Effects of Change in Potential
Mediators on the Risk of CV Death Inanalysesadjustingforchangefrombase-line, models showed that increases in FPG, heart rate, logUACR, and uric acid were associated with an increased risk of CV death, whereas increases in SBP, HDL
cholesterol, eGFR, weight, BMI, hemato-crit, hemoglobin, and albumin were asso-ciated with a reduced risk of CV death (Supplementary Table 1). In analyses that were based on the updated mean, models showed that increases in HbA1c,
FPG,heartrate,LDLcholesterol,logUACR, and uric acid were associated with an in-creasedriskofCVdeath,whereasincreases in HDL cholesterol, eGFR, hematocrit, he-moglobin, and albumin were associ-ated with a reduced risk of CV death (Supplementary Table 2).
Univariable Analysis: Effects of
Individual Potential Mediators on the
HR for CV Death With Empagliflozin
Versus Placebo
Table 2 presents the HRs for CV death with empagliflozin versus placebo after adjusting for the current change from baseline in each covariate and the per-centage mediation compared with the HR adjusting for treatment group alone. Treatment group differences in changes from baseline in hematocrit and hemo-globin mediated 51.8% and 48.9%, re-spectively, of the effect of empagliflozin versus placebo on the reduction in risk of CV death. Changes in albumin and uric acid mediated 25.5% and 24.6%, respec-tively. The other potential mediators in-vestigated, including HbA1c, FPG, weight,
BMI, SBP and DBP, LDL and HDL choles-terol, triglycerides, free fatty acids, eGFR, and UACR, had no or negligible effects in these analyses.
Table 3 presents the mediating effect after adjusting for the updated mean of each covariate and the baseline value. Adjusting for the updated mean of he-matocrit and hemoglobin mediated
51.8% and 45.7%, respectively, of the ef-fect of empagliflozin versus placebo on the reduction in the risk of CV death. Ad-justing for the updated mean of albumin and uric acid mediated 31.6% and 18.5%, respectively. Adjusting for the updated mean of HbA1c and FPG mediated 22.8% and 29.3%, respectively, of the treatment group effect, which were notably stronger mediating effects than in the change from baseline analysis (3.0% and 16.1%, respec-tively).Theotherpotentialmediatorsinves-tigated, including weight, BMI, SBP and DBP, LDL and HDL cholesterol, triglycerides, free fatty acids, eGFR, and UACR, had no or negligible effects in these analyses.
Multivariable Analysis: Effects of Combinations of Potential Mediators on the HR for CV Death With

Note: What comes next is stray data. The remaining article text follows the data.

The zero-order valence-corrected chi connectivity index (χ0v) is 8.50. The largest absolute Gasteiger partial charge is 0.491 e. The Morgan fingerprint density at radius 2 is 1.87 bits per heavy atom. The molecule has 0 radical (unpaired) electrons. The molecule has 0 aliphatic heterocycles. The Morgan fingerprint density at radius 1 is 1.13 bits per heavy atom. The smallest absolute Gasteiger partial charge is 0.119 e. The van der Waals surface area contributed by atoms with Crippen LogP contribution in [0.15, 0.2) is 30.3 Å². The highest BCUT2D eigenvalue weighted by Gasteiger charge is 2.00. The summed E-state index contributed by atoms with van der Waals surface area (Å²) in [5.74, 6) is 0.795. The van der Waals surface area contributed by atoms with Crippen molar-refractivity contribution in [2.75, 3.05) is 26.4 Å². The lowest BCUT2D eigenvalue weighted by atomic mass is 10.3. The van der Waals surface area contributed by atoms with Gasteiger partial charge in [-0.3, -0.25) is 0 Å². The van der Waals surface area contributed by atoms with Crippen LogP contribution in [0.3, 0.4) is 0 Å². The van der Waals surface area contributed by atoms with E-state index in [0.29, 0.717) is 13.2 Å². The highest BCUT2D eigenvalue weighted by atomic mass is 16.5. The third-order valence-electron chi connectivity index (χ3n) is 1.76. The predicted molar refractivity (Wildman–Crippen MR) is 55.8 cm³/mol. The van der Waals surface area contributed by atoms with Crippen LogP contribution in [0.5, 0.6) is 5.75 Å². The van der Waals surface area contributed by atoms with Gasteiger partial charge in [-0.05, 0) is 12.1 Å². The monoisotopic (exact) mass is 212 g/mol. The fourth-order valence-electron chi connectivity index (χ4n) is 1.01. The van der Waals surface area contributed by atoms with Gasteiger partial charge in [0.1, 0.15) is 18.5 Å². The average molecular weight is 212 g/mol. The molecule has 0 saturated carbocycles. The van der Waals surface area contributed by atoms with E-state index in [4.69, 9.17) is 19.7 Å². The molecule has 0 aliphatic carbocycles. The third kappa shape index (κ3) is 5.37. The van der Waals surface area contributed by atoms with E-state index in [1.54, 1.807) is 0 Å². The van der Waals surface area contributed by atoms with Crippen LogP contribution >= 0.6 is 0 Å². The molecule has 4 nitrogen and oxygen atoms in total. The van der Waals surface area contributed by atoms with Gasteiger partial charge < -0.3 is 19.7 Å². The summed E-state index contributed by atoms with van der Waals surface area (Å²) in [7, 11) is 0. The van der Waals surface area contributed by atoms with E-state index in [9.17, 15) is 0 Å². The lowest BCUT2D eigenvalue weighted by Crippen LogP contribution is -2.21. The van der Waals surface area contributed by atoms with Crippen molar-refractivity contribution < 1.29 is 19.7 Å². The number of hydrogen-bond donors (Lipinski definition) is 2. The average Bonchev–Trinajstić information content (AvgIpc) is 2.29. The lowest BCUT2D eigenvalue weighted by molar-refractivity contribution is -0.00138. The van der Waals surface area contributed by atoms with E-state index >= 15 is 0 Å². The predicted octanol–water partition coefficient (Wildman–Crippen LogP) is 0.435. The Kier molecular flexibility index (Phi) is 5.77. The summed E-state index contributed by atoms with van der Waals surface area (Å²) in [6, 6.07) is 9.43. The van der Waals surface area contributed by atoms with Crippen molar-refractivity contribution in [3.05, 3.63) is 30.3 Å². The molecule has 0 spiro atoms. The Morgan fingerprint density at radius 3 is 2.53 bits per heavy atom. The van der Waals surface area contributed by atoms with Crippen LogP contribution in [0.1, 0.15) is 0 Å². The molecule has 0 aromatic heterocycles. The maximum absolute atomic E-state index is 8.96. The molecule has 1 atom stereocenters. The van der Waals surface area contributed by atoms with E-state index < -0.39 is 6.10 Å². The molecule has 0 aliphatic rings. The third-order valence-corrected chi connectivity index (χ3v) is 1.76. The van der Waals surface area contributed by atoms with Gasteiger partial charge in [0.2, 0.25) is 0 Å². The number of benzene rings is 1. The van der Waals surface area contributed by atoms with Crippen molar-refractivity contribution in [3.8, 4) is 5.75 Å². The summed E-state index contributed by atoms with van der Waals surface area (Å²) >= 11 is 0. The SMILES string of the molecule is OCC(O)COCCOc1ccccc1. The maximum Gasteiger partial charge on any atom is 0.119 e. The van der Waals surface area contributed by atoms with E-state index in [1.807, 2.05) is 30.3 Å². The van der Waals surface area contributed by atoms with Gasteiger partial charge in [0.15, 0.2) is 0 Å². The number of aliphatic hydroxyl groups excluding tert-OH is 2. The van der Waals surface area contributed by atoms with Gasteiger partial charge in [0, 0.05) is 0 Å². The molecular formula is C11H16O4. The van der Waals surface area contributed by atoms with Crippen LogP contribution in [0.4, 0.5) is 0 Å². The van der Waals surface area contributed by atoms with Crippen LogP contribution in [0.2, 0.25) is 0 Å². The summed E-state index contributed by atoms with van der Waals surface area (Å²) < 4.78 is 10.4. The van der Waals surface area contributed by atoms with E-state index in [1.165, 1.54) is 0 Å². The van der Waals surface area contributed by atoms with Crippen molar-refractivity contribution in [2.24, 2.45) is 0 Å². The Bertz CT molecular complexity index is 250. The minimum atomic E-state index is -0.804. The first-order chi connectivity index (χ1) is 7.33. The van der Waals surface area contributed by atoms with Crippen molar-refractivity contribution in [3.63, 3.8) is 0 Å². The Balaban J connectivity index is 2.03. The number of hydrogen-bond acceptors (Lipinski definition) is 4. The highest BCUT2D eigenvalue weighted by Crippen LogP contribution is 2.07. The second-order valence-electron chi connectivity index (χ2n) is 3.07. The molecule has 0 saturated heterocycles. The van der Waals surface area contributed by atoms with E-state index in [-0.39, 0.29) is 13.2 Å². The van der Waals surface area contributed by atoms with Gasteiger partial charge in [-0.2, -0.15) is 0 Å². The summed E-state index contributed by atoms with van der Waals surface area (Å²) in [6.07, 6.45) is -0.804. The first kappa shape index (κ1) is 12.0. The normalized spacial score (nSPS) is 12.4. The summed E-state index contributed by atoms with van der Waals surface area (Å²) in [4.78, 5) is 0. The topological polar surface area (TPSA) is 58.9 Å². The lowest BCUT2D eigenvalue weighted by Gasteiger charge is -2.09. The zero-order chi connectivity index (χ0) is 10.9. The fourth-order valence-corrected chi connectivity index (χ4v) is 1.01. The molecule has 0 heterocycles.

Empagliflozin Versus Placebo
In the current change from baseline anal-ysis, the strongest mediator was hemato-crit, representing the volume category (proportion of the effect of empagliflozin on CV death mediated: 51.8%). The addi-tion of FPG as representative of the glycemiacategoryledtoaproportionme-diated of 70.9%. The addition of uric acid increased the proportion mediated to 84.4%. Finally, the addition of logUACR as representativeof therenal function cat-egory led to an estimated HR for CV death with empagliflozin versus placebo of 0.931 (95% CI 0.732, 1.183) (Supplementary Table 3), with the total proportion medi-ated being 85.2%. In a sensitivity analysis whereinhematocritwasreplacedbyhemo-globin as representative of the volume cat-egory, the estimated HR for CV death with empagliflozin versus placebo was 0.927 (95% CI 0.730, 1.176), thus showing a sim-ilar proportion mediated of 84.4%.
In the updated mean analysis, the re-sultsweresimilar.Thestrongestmediator was again hematocrit (proportion of the effect of empagliflozin on CV death medi-ated: 51.8%). The addition of FPG in the next step led to a proportion mediated of 84.9%. The addition of uric acid led to a proportion mediated of 92.2%. Finally, the addition of logUACR led to an esti-mated HR for CV death of 0.974 (95% CI 0.753, 1.261) (Supplementary Table 4), with a total proportion mediated being 94.6%. In the updated mean analysis, the replacement of hematocrit by hemo-globinshowedasimilarresult(proportion mediated: 91.2%). Similarly, replacement of the updated mean FPG by the updated mean HbA1c resulted in 85.1% mediation.
Resultsofstabilityanalysesonthebasisof bootstrap resampling are shown in Supplementary Figs. 1 and 2.